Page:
Excellent point about “unconditional” love or respect. Perhaps one could say, yes we should love without conditions, but that might look like making conditions and setting boundaries. So we should wish the best for people and work for that best no matter what they do, but its right and appropriate in some cases to make interaction with people conditional on their behaviour (I will not speak to you while you are shouting at me, I will not live with you while you are taking drugs, etc etc) not out of a lack of love but because thats the best for the other person. I think the ‘just be nice no matter what’ is completely unbiblical, there’s so much in the bible about having nothing to do with fools and divisive people etc.

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  11. Eric

    Jesus said in Matthew that forgiveness should be seventy times seven,which was another way of saying without end–and without waiting for the other person to apologize. I believe that Paul, similarly, had both unilateral love “as Christ loved the church and gave Himself for it” and unilateral respect in mind in Ephesians 5. But often these are not equal as not all marriages are equal. For example, my maternal grandmother, who married in 1917, was at the time a “babe in Christ.”
    Only 12 when her father died, Grandma was reared by an ungodly stepfather and a mother who was only mildly interested in church (I knew my great-grandmother). Grandma stayed with Grampa for more than 40 years. She respected and loved him. He was a good man and treated her kindly, but his love was the shallow kind common among ungodly men. Together they reared two daughters who followed Jesus. The oldest of these was my mother. They are all together with Jesus now, for Grandpa repented before he died.
    I firmly believe that Grandma’s unilateral love and respect for Grandpa was the primary factor in his conversion, as well as in seeing their daughters (both who married godly men) come to Christ.

    Reply
  12. Active mom

    It has been awhile since I have read the book but two things stood out to me and still do years later, not in a good way. The story about the wet towels with his wife and children was insulting. I even went back and reread that portion of the book at the time because I was shocked. To be honest if I was dating one of those sons and saw this story play out or heard him retell the story at the dinner table I would absolutely leave the relationship and consider myself lucky for getting out. The other issue was how a wife was to address an issue. If he is making bad choices (could be not being present in his sons life, could be drinking etc) she is to go to him and respectfully ask him to alter his behavior and then wait several weeks before bringing it up again. This attitude is exactly what the church has had and it has enabled sinful behavior and or abuse. If my husband is looking at porn or had an affair I have the biblical right to separate immediately. I understand he will say that this is assuming good will. The problem is good willed people sin. Sometimes a lot. I should not be counseled to approach it respectfully and then live in a deteriorating situation so he doesn’t feel disrespected. It doesn’t even have to be adulterous. What if I have a teenager and I know they are dabbling and heaven forbid becoming consistent users of drugs or alcohol and my husband is not plugged into the family and doesn’t prioritize addressing the issues with his children over his work or need to work excessively. I am supposed to watch a child become gripped with addiction while I wait several weeks before I bring it up again.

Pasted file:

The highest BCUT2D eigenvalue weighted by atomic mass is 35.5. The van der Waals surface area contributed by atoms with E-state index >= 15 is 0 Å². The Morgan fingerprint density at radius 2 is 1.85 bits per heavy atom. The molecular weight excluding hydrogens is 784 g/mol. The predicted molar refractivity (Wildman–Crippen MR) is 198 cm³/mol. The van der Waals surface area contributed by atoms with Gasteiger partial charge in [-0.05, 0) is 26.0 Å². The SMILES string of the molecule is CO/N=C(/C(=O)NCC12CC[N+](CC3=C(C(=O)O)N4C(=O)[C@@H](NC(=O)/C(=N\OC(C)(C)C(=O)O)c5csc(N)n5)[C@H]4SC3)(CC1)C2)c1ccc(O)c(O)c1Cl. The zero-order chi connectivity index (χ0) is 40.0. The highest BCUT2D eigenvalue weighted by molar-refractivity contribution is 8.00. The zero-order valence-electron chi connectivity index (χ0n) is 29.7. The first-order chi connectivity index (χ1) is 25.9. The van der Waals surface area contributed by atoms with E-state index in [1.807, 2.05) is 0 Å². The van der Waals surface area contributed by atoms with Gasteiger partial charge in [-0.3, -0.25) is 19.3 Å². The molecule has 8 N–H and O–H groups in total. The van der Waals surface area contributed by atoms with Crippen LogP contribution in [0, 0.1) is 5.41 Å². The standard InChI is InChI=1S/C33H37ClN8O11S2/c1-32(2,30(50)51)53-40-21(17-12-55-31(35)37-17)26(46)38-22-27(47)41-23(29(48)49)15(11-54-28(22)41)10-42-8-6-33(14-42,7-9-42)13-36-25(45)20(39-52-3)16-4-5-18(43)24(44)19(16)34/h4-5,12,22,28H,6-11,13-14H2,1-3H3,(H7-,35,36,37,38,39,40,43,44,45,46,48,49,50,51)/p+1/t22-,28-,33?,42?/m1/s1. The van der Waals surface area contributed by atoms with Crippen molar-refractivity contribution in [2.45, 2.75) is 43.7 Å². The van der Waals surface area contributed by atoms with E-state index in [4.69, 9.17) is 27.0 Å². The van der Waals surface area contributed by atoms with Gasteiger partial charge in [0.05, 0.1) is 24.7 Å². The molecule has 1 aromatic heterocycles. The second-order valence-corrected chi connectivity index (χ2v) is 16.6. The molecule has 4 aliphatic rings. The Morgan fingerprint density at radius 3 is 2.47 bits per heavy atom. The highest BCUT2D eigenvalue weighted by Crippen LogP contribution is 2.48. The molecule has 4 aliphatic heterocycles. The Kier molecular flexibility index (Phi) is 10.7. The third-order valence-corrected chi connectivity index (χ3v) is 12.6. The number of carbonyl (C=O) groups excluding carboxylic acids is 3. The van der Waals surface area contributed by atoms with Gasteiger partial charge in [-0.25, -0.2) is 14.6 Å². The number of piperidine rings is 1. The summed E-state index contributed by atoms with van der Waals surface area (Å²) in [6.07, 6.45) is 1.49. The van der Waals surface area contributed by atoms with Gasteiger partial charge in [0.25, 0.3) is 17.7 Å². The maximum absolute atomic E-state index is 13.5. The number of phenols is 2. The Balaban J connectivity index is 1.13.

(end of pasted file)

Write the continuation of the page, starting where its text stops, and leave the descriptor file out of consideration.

I think the book means well. In some cases I think he is dead wrong (the towel story) and in other cases I think he makes a general statement that is meant to cover a lot but really doesn’t work in serious family and marriage issues. If a wife is upset that the husband isn’t pulling his weight around the house. I completely understand how his method of approaching him respectfully and then waiting before it is brought up again. For serious issues it shouldn’t even be considered.

    Reply
    1. J Post author

      Yes, I had several problems with statements in the book too, and more of those will come up next time. But to your point, I actually put in a note in my margin where Eggerichs shared a letter from a wife who said :”I believe that more good things will come as I continue to show [my husband] unconditional respect, and after all, the Lord is responsible for the outcome. I have only to be obedient to Him, and He will handle what concerns me” (86). My note to myself was: “Actually, we are called to rebuke one another too.” That is, sometimes the way God handles what concerns us to have us address it directly. Which is neither unloving nor disrespectful in and of itself.

      Reply
  13. Alwyn

    Reading the book I had many aha moments, it is an eye opener and I believe the overall message to be correct, effective and biblical. As others have mentioned, no book will cater for all. Yes there are other verses in the Bible found that address love and respect but those were not necessary directly towards the institution of marriage. I as husband, naturally want to be loved by my wife, but it is the respect, that gets a man going. Learning how to love your wife, her way, equally important, so difficult, I’ll never quit trying. Thanks to all sharing opinions!